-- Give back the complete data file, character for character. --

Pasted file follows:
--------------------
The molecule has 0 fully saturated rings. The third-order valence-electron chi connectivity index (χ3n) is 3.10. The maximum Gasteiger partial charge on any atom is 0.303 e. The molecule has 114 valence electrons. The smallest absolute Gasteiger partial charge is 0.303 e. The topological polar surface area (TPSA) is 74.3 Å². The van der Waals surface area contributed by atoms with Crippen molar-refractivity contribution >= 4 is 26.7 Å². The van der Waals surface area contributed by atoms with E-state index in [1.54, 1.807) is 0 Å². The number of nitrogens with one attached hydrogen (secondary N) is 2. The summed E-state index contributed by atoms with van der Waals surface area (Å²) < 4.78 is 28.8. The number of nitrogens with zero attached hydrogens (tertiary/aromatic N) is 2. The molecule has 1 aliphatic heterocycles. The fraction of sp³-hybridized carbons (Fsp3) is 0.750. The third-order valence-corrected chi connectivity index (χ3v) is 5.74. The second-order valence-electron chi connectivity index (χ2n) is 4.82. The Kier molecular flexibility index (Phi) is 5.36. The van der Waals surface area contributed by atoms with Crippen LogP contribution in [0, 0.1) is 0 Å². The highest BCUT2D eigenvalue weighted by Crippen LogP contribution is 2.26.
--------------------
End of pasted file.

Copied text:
The molecule has 0 fully saturated rings. The third-order valence-electron chi connectivity index (χ3n) is 3.10. The maximum Gasteiger partial charge on any atom is 0.303 e. The molecule has 114 valence electrons. The smallest absolute Gasteiger partial charge is 0.303 e. The topological polar surface area (TPSA) is 74.3 Å². The van der Waals surface area contributed by atoms with Crippen molar-refractivity contribution >= 4 is 26.7 Å². The van der Waals surface area contributed by atoms with E-state index in [1.54, 1.807) is 0 Å². The number of nitrogens with one attached hydrogen (secondary N) is 2. The summed E-state index contributed by atoms with van der Waals surface area (Å²) < 4.78 is 28.8. The number of nitrogens with zero attached hydrogens (tertiary/aromatic N) is 2. The molecule has 1 aliphatic heterocycles. The fraction of sp³-hybridized carbons (Fsp3) is 0.750. The third-order valence-corrected chi connectivity index (χ3v) is 5.74. The second-order valence-electron chi connectivity index (χ2n) is 4.82. The Kier molecular flexibility index (Phi) is 5.36. The van der Waals surface area contributed by atoms with Crippen LogP contribution in [0, 0.1) is 0 Å². The highest BCUT2D eigenvalue weighted by Crippen LogP contribution is 2.26.